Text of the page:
Wednesday, August 01, 2007
Democrats are nice to teachers!
The Coultergeist (sorry, no linky, I won't drive hits to the harpy) has come up with the latest crime that the Democrats are guilty of: They're being nice to teachers.
Good call, Republicons! Everybody knows that the best way to deal with the people who are raising your children (because you're too self-centered, selfish, apathetic, and/or stupid to do it yourself) is not to be nice to them. If your kid isn't doing well in school, remember, it's not your kid's fault for being lazy, apathetic, or just plain stupid. It's the teacher's fault! Why, if the teacher wasn't so selfish as to work for almost nothing for twelve hours a day during the school year trying to pound some knowledge into the heads of ungrateful little brats who would rather be anywhere else, if she'd just wave her little magic wandy thingy abra cadabra like Hairy Potter, your kid would be a genius instead of an ignorant, self-centered apathetic idiot!
Yessirree, them Demon-craps. They just don't know how to treat teachers. Why, they say teachers ought to be paid more to deal with your demon spawn? Oh the horror! They say teachers ought to have better working conditions rather than working in dungeon-like Early Industrial settings with leaky roofs and drafty windows? To the gallows with them! Why, ever good Republican knows that the only way to deal with a teacher is to come in with a belt and start walloping the hell out of her for ruining your child with them thare "idears" thingies, yessiree!
So remember, boys and girls: Vote Republicans. Because them Demoncraps, why, they're... they're... nice to teachers. GASP!
-- Badtux the Snarky Former Teacher Penguin
Labels: education, Republican stupidity
Posted by: BadTux / 8/01/2007 06:24:00 PM
Wednesday, July 18, 2007
The notion of "self esteem" is the notion that somehow feeling good about yourself means a damned thing other than that you feel good about yourself.
Back when I was teaching in an inner city school in Houston, the central office sent down one of those damned "self esteem" curriculums. I looked around at my classroom, and threw it in the trash. Because if you wanted those kids to feel good about themselves, what was needed wasn't "self esteem". What was needed was clean, safe housing with enough beds for all the kids so kids didn't have to sleep three to a bed. What was needed was a living wage so that these kids' parents didn't have to work 16 hours a day just to keep a vermin-ridden roof over their head and could, like, actually raise their kids rather than being a distant presence only seen during rare weekend periods when one parent wasn't working. What was needed was competent teachers and adequate schooling rather than newbie teachers right out of teacher colleges who didn't have the foggiest notion how to talk to black kids in the ghetto much less teach them. What they needed was hope for the future, hope that they certainly weren't gonna get from a Texas legislature busily cutting children's health care and raising college tuitions, hope they certainly weren't gonna get from a Republican administration in Washington D.C. that was busily gutting the Pell Grant program for sending poor kids to college. What they saw was a dismal dreary present today and the same dismal, dreary future that their parents had, regardless of what they tried to do with their lives, and justifiably they weren't too happy about that.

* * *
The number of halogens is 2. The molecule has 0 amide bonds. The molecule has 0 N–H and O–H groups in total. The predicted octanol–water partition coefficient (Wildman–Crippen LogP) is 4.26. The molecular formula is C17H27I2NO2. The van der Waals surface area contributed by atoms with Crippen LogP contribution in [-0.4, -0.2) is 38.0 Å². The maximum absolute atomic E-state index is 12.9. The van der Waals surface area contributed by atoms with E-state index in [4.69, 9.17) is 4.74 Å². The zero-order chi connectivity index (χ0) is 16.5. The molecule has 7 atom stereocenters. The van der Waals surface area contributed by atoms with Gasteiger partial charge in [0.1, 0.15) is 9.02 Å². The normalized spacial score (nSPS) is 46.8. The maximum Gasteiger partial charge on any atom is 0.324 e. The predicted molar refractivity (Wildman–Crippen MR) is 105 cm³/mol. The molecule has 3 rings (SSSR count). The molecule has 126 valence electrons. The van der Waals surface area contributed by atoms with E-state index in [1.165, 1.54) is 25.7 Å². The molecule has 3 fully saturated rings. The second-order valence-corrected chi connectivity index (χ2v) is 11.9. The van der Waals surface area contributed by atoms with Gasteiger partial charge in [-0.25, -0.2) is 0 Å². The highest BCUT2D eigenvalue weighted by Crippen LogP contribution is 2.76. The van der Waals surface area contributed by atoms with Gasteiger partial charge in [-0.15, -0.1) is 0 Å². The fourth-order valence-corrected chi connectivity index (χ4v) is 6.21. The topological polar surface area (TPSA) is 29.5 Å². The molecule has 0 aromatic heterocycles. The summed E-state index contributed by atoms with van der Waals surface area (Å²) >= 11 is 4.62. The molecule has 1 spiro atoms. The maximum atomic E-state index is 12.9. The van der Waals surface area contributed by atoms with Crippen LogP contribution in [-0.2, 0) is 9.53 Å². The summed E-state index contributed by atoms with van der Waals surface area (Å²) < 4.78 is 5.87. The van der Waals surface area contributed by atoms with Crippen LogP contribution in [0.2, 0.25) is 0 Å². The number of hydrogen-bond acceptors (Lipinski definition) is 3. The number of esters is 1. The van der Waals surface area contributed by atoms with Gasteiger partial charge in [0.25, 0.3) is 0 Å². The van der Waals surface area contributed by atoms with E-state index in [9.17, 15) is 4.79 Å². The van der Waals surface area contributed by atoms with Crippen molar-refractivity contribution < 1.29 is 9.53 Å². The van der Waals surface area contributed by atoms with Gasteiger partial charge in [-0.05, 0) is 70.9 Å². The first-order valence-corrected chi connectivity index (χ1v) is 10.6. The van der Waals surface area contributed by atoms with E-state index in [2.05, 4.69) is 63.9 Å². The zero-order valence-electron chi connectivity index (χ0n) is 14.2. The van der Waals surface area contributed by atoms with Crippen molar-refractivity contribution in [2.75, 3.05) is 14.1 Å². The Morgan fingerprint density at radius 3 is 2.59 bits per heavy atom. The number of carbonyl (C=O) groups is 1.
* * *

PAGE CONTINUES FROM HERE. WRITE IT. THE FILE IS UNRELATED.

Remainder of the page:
But noooo, these kids problems weren't all that. These kids' problems were... low self esteem. So the message we teachers were supposed to impart was: Don't worry, be happy.
Now, the whole notion of "self esteem" is a strange one. I'd say a queer one, but then the gay rights activists would get outraged and stuff, so anyhow. Science is about things that are measurable. But who has ever seen a "self esteem"? So the floggers of the whole "don't worry, be happy" thingy created test instruments full of questions like, "I feel good about myself", and "I feel capable", and then defined "self esteem" as scoring high on that test. The problem then becomes the same damned thing that my professor in Social Sciences Research 501 taught me in grad school: Correlation is not causation.
For example, there is a correlation between umbrellas and rain. If you see a lot of umbrellas, it is likely to either be currently raining, or to start raining shortly. But this doesn't mean that umbrellas cause rain, any more than summer causes drownings. The actual cause of rain is something else entirely.
Similarly, the self esteem gurus with their tests discovered that well-off suburban kids who answered "1" (Agree Strongly)_ on "I feel good about myself" scored higher on academic benchmarks than my inner city kids who answered "5" (Disagree strongly) on that question. Duh. Why the fuck should my inner city kids have felt good about themselves? They were stuck in a horrible mess not of their own making, and every avenue for getting out of that shithole was being systematically taken away from them by Republican assholes whose attitude was "I got mine, and fuck everybody else", why should they have felt good about themselves? But the self esteem gurus then used this test to say, "high self esteem causes better school performance!"
Anyhow, that was the status quo for many years after I left teaching. Teachers were supposed to "foster self esteem" in their students. So finally -- finally --Baumeister et. al. did the research. They actually performed an experiment, as vs. a correlational study. The difference is that an experiment changes something. In this experiment, they taught kids to feel good about themselves (i.e. have high self-esteem). If you teach kids to feel good about themselves ("have high esteem"), do they actually perform better in school? Well, the answer, of course, is NO. In fact, for some kids it actually hurt their performance. After all, if you're already a perfect and wonderful person, what do you need all this schoolwork junk for?